Wednesday 13 February 2019

The Three Musket Tears

I almost shed a few wee happy tears yesterday when the first of my recent KB Collection auction purchases arrived, which included three musket pencils. The three were sold together as a single lot (an "all for one, one for all" kind of thing I suppose). I hadn't really intended to bid on this particular lot but one of the pencils was a design by a British maker that I had been looking for for some time. So I threw in a low ball bid... and they threw back an invoice...

The first two pencils are unmarked and made of electroplated base metal or German silver. They would have been made as a bit of a novelty item in the mid-1800's. These two rifles each have a pencil, a toothpick, and a dip pen built into them.

But it was the 3rd pencil that had my attention. It is also German Silver, and made by Josh Baker. The imprint on the lower barrel is "JOSH BAKER NO 1166 4 APR 184". That would have been "1842" at the end but they ran out of room on the barrel when this one was stamped. This one has a pencil and toothpick but no dip pen. It is 8.5cm (3.5") closed and 10.5cm (4") when the pencil is extended.

1842 Josh Baker Novelty Pencil

After spending hours trying to find out more about Josh Baker, I had all but given up when I found an entry in "The Practical Mechanic and Engineer's Magazine" of 1842 attributing design #1166 to "Joseph Baker", not "Josh Baker". So now I have two names, Josh & Joseph. The barrel of the piece is clearly "Josh" and the design registration is clearly "Joseph". Could it be a typo in the registry, or second "Baker" that is part of the business? So far I've been unable to find out where in England they were made, or whether Baker made any other pieces. The search for clarity continues.

And now that I think about it, perhaps those weren't happy tears... my watery eyes may have been a result of having received the credit card bill for the auction purchases on the same day as the shipment of pencils ...

Sunday 10 February 2019

Signed, Sealed, Delivered

I suspect that few of us that are currently alive in the 21st century have received a letter or document in the mail that has been sealed by anything other than the gum on the envelope flap. The first machine made envelopes only appeared in 1845, when a patent for the mass-production of envelopes was filed by Victorian postal official Edwin Hill, and astronomer/inventor Warren De La Rue. Pre-gummed envelopes didn't make their first appearance until almost 50 years later.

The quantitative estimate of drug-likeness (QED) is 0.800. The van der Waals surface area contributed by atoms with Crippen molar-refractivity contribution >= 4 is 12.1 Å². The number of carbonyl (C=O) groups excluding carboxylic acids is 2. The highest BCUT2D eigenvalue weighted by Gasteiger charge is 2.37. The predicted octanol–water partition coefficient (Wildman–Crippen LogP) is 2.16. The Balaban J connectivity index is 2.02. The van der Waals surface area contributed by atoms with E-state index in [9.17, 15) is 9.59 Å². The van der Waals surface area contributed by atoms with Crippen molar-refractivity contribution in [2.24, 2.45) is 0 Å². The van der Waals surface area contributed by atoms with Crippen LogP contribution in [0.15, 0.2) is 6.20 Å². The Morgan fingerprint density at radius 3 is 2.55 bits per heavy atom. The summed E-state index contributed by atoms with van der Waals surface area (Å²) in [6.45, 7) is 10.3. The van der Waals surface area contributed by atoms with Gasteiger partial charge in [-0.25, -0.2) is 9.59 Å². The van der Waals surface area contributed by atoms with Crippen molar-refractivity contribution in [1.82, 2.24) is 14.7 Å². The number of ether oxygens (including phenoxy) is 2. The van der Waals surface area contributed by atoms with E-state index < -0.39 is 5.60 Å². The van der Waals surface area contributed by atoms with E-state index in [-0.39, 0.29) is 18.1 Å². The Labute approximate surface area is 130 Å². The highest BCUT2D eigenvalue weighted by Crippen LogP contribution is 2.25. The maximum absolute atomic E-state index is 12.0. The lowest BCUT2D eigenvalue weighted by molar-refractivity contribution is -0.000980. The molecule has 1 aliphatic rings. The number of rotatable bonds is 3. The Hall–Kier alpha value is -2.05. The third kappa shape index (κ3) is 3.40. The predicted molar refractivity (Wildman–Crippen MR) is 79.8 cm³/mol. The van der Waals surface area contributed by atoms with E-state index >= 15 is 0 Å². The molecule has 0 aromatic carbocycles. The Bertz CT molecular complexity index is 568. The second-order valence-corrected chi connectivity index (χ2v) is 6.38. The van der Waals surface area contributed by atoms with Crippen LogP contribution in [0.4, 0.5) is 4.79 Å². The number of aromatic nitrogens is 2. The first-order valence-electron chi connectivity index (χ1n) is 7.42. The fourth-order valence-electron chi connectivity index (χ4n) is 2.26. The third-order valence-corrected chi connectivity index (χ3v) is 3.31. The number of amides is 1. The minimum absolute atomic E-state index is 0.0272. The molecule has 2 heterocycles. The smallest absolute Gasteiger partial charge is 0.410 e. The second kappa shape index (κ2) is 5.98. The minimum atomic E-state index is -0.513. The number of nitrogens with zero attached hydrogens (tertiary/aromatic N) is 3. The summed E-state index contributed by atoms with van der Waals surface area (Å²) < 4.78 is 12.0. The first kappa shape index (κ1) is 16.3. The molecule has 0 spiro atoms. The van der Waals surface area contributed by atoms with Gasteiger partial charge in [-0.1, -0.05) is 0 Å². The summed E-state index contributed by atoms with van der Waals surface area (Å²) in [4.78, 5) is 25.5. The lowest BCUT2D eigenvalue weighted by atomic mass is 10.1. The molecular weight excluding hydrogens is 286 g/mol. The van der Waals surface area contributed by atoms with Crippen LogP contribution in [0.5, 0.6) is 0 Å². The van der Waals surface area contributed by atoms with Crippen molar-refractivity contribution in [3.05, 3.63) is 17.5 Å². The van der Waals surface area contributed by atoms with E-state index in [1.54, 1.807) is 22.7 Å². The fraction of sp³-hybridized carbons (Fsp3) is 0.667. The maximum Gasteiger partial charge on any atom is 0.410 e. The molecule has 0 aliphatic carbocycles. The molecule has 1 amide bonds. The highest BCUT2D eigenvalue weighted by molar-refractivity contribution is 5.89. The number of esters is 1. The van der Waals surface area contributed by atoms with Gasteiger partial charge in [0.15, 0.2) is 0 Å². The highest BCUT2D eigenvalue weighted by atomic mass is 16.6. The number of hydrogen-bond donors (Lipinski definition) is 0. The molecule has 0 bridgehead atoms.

Envelope Making Machine of Hill & De La Rue
Hill & De La Rue Display at 1851 Great Exposition

Prior to pre-gummed envelopes, starting in medieval times, the wax seal was commonly used. Early on, the "wax" was a mixture of about 2/3 beeswax and 1/3 resin but the mixture gradually became mostly resin, allowing, among other things, a variety of colours to be produced. The use of wax seals significantly increased in the mid-Victorian era as the reading and writing skills of the general population also increased. An additional factor during this period was that the cost of postage was determined by both the number of pieces of paper used, and the weight, so wax seals became a common way to reduce the weight. The seals used varied from larger handheld seals, to signet rings, and even ... attached to pencils.

Here are a few examples of pencil seals...

S. Mordan Makers & Patentees - This gold pencil dates between 1837 & 1844. The intaglio seal represents a British Fox Hound carved into a white quartz capstone. The actual seal is a mere 8mm (5/16") across which shows how finely detailed some of these hand-carved seals are.

English Fox Hound
English Fox Hound Wax Seal

Mordan Makers & Patentees - 1837-1844

S. Mordan Makers & Patentees - This silver pencil dates between 1837 & 1844. The intaglio seal represents two hands supporting the world, carved into a quartz capstone. The seal is 8mm (5/16") across.

Globe & Hands
Globe & Hands Wax Seal

Mordan Makers & Patentees - 1837-1844

S. Mordan & G. Riddle - This silver pencil is stamped "S. Mordan & Co's. Patent", and hallmarked "SMGR", London, 1826. The intaglio seal represents an image of a fly under the word "VITE" (Quick) carved into a bloodstone capstone. The seal is 8mm (5/16") across.

Fly "VITE"
Fly "VITE" Wax Seal
S. Mordan & Co's. Patent - 1826

Once pre-gummed envelopes appeared, the use of seals quickly declined and during the 20th century they were mostly relegated to use on legal and ceremonial documents. As we continue into the 21st century there is a small resurgence in handwritten correspondence and the use of personal seals is likewise enjoying a bit of a comeback. So there is still hope that one day I'll actually receive a letter sealed with wax.